Will the Minister say what effect the last fare increases had on the number of passengers who travel by rail? Will he confirm that it remains the Government's plan to eliminate the deficit on freight, which is currently running at £70 million? If that is the Government's plan, by what date do the Government intend to bring about that situation?

The evidence we have about the effect of increased fares on passenger movements, based on last year which shows an increase of some 50 per cent. in passenger fares, was accompanied by a surprisingly small fall of 2 per cent. in passenger journeys. I do not draw any conclusions from that fact for the future, but those are the facts as we have them.

On the question of the deficit of £70 million, the hon. Gentleman knows that on our PESC forecasts we hope to eliminate the freight deficit by 1978. That is one matter, among others, which I shall be discussing with British Rail.

Housing Stock


asked the Secretary of State for the Environment when he plans to issue a circular on better use of the existing housing stock.

Is the Minister aware that the existing stock well exceeds the number of households? Does he not agree that the best service which he can provide for hard-pressed taxpayers—and certainly to assist many young families and young people who require accommodation—is to increase improvement grants and also to increase the allowances to local authorities to enable them to grant more local authority mortgages?

I accept that the question of maintaining and improving the existing housing stock is of vital and central importance, alongside additions to stock as a matter of public policy and practice. We shall issue policy guidelines as soon as we are able to do so. This does not mean that we are not taking administrative action on a day-to-day basis with local authorities in increasing the variety of steps which they can take in this area. We are concerned about the drop in the number of improvement grants. We are discussing these matters in various quarters and are examining ways in which to improve the situation. Indeed, we have taken some steps recently.

On the subject of loans to local authorities, apart from the mortgage famine period of 1973–75, we are now running at a level that is somewhat above normal, although it is still too low. However, to increase the figure would mean that we should have to increase public expenditure, and we cannot do so at present.

Is my hon. Friend aware that his recent decision to enable local authorities to purchase houses that are unoccupied without good reason for two months is much appreciated, because it will prevent the destruction of many good homes by vandals? Will he now consider stepping up the compulsory purchase order procedure so that these matters can be completed within six weeks, as he has done in certain other cases?

We are prepared to examine more efficient processing of CPOs in the Department. I shall examine that matter further. However, we must bear in mind that the vast bulk of houses purchased by local authorities under municipalisation and rehabilitation programmes are handled through negotiation. A small number indeed are the subject of CPOs—a matter of a few hundred compared with something like 17,000 to 20,000 purchased by negotiation. This matter is not as important in terms of policy as it may sometimes appear to be.

When the Minister issues the circular, will he include provisions to remove the restriction on the sale of housing association accommodation units?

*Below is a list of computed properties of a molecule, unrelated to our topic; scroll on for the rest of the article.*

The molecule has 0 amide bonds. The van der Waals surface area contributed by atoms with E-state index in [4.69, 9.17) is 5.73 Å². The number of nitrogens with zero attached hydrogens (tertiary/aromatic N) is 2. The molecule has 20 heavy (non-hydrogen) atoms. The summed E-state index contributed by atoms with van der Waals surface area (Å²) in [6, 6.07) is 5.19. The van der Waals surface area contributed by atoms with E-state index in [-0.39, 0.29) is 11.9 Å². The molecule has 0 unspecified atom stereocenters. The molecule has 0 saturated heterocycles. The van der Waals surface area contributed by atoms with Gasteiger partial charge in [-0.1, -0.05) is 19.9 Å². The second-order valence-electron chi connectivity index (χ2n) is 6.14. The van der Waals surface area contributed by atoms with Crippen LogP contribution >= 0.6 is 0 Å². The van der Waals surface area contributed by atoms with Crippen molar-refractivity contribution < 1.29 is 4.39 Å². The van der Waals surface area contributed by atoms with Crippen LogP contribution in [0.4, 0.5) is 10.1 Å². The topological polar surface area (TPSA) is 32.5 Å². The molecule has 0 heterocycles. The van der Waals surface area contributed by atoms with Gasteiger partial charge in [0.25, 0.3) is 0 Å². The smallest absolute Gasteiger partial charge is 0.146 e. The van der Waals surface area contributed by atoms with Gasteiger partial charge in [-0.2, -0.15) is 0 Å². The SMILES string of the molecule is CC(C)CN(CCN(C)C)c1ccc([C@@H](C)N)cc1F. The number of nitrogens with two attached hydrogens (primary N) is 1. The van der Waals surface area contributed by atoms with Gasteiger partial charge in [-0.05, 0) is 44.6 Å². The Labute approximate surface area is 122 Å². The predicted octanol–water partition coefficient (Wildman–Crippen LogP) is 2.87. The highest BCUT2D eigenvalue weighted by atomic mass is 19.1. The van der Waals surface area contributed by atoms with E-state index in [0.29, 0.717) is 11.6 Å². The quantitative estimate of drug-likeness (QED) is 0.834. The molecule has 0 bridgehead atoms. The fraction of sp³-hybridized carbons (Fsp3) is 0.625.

The sale of housing association houses is subject to the legislative framework rather than to policy guidelines issued in circulars. The future rôle of housing associations could possibly include the building of houses for low-income families, including shared equity schemes. We are examining these matters.

In preparing his circular, will the Minister include two other matters? First, will he give guidance to local authorities to adopt the North Wiltshire scheme, which would bring more privately-rented accommodation into use, and also have regard to the model form of lease, which is at present a problem? Secondly, will he encourage local authorities to prepare more accurate and comprehensive lists of empty properties in their ownership, having regard to short-life properties which are not included in annual returns?

In the first place short-life properties are included, unless they are classified as slums for demolition. The relet survey covers the purchase as well as the erection of purpose-built properties, with the one qualification I have mentioned. Over 40 authorities, with our encouragement and backing, are undertaking various kinds of listing arrangements. They are not all modelled on the North Wiltshire scheme. Some authorities are giving five- and seven-year leases rather than monthly or short-term arrangements. A special study is being conducted into the leasing arrangements generally, and I hope that it will produce good results.

Fleet Line


asked the Secretary of State for the Environment if he will make a statement about the extension of the Fleet Line to South-East London.

The case for the Fleet/ River Line is being examined in the context of the total strategy for docklands redevelopment, on which my right hon. Friend hopes to make a statement before the Summer Recess.

Is my hon. Friend aware that wherever the Fleet Line eventually ends up, and however it gets there, an announcement is urgently needed on this matter if a great deal of human expertise and equipment is not to be wasted? Is he also aware that the building of this line as far as Fenchurch Street and beyound should not only benefit the redevelopment of the docklands but should help South-East London and the Lewisham area in particular, which traditionally has been the poor relation to London's public transport system?